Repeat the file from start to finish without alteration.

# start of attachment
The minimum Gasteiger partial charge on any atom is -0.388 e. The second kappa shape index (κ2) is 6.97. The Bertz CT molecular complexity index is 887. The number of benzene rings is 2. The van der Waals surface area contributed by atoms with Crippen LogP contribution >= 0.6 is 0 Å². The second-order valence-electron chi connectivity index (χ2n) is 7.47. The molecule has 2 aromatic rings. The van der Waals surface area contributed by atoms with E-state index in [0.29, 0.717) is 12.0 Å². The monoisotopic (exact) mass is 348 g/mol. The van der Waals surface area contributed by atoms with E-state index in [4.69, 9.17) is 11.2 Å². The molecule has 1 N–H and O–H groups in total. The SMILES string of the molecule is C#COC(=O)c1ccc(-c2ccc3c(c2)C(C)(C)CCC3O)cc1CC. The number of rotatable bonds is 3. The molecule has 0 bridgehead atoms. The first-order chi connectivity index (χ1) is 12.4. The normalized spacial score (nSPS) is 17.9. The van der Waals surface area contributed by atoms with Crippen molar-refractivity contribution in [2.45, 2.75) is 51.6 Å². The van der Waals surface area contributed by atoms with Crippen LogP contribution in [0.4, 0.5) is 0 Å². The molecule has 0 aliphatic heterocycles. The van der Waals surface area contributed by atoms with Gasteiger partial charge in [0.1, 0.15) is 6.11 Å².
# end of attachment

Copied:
The minimum Gasteiger partial charge on any atom is -0.388 e. The second kappa shape index (κ2) is 6.97. The Bertz CT molecular complexity index is 887. The number of benzene rings is 2. The van der Waals surface area contributed by atoms with Crippen LogP contribution >= 0.6 is 0 Å². The second-order valence-electron chi connectivity index (χ2n) is 7.47. The molecule has 2 aromatic rings. The van der Waals surface area contributed by atoms with E-state index in [0.29, 0.717) is 12.0 Å². The monoisotopic (exact) mass is 348 g/mol. The van der Waals surface area contributed by atoms with E-state index in [4.69, 9.17) is 11.2 Å². The molecule has 1 N–H and O–H groups in total. The SMILES string of the molecule is C#COC(=O)c1ccc(-c2ccc3c(c2)C(C)(C)CCC3O)cc1CC. The number of rotatable bonds is 3. The molecule has 0 bridgehead atoms. The first-order chi connectivity index (χ1) is 12.4. The normalized spacial score (nSPS) is 17.9. The van der Waals surface area contributed by atoms with Crippen molar-refractivity contribution in [2.45, 2.75) is 51.6 Å². The van der Waals surface area contributed by atoms with Crippen LogP contribution in [0.4, 0.5) is 0 Å². The molecule has 0 aliphatic heterocycles. The van der Waals surface area contributed by atoms with Gasteiger partial charge in [0.1, 0.15) is 6.11 Å².